I’m an American and I use the Metric System

November 14, 2013

RRSF 79 - signs 20 - Metric System

I like to say my weight in kilograms and my height in centimeters. When I’m describing how far away something is, my default measurement is kilometers, not miles. And yet, this is supposed to be shocking? That someone who was born into thinking a certain way evolved, based on empirical evidence and convenience?

Subscribing to using SI (Système international to you Imperial heathens) isn’t the result of me being a well-traveled person, though living abroad certainly reinforced the idea. If you had asked me my height, my weight, and the distance between New York and Los Angeles at my high school graduation, I would have responded without hesitation in feet, pounds, and miles, respectively. I had been forced to use non-Imperial units in chemistry and physics, but I would definitely have identified myself as one of those “Yeah America! We’re number one!” types and thought SI was stupid; the rest of the the world should change to meet our needs because I found the size of a Coca Cola can in England comical.

Then I went to university, and two things happened: my career in engineering was completely dependent on using units scientists across the globe had agreed were the most pragmatic. More to the point, I learned why meters and grams were so much more useful than something based off a king’s foot. The first day of my orbital mechanics class, my professor described a $125 million mistake: a satellite crashing into Mars because Americans hadn’t remembered to convert their units.

Secondly, I began running more. A lot more. And socializing with different kinds of runners. Sometimes we’d just measure a route in miles and be done with it, but often at least one person would opt for a 10k instead of six miles. As a runner, meters and kilometers are much more visual. Ask any runner to sprint 100 feet, and he’ll probably do 100 meters out of habit. 5 km, 10 km, 42.195 km… all these distances are all too real for us. My pace may still be figured in minutes per mile, but my perception of distance is as far from the Imperial system as Europe.

This metric mentality – as a runner and engineer – was swimming around my brain long before I even had to deal with 355 mL sodas and adjusting the thermostat to 26 degrees Celsius in Japan. Every now and then I slip up; my oven in Korea had a maximum temperature of 250 degrees and I questioned whether that would be hot enough to bake cookies. But for the most part, getting on board with the rest of the world has been very advantageous.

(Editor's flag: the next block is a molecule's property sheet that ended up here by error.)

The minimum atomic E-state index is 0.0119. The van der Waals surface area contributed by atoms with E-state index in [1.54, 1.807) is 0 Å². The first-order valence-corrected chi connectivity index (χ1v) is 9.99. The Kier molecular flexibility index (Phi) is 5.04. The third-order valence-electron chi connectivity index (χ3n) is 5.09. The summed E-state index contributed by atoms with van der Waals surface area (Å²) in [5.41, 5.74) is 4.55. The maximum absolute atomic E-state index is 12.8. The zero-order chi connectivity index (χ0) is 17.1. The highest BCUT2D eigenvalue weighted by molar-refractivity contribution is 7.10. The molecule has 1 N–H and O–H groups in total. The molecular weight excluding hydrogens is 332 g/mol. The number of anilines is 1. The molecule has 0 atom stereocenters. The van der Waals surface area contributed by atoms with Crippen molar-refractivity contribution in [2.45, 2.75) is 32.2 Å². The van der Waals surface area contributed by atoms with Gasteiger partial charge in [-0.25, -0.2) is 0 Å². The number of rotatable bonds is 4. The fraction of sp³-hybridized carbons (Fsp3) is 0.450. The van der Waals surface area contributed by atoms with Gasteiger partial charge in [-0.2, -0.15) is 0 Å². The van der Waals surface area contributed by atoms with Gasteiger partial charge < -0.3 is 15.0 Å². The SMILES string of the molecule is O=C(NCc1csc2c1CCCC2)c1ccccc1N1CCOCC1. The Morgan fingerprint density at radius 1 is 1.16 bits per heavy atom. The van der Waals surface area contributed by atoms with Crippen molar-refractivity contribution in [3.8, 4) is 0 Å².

Although I eventually had to turn it down, I was considered to be a traveling recruiter for Reach Out Volunteers, an Australian-based organization. One of their applications requirements, an introduction video, featured me discussing my experiences in Japan and Haiti. For some reason, I also felt compelled to mention they wouldn’t be burdened by my American usage of miles, pounds, and Fahrenheit. It turned out, that was what stuck out to them among a sea of other qualified candidates.

There have been some setbacks. Obviously there’s no point being cheeky to someone asking for directions in a US city and stating: “Oh, it’s about four kilometers that way.” Even amongst educated Americans, I come across as arrogant for daring to use a better system (even writing that sounds so, but isn’t it true?). It took me a while to realize that although the US is the only country that uses Imperial units exclusively, other countries still have traces:

– Canadians describe their height in feet and inches, but won’t hesitate to use kilometers for distance
– The UK shows SI and Imperial Units side by side

At this point, I couldn’t stop thinking in metric if you asked me to. It’s about 6 C outside and I’m feeling like an 8-km run later. First, I’d better drink at least 1 L of water. I need to regain some of that 5 kg of fat and muscle I lost while in Peru. At least I haven’t shrunk: I still measure 181 cm wearing my Vibrams. The grip strength of my right hand is still slightly weaker than my left, but only by a few Newtons.

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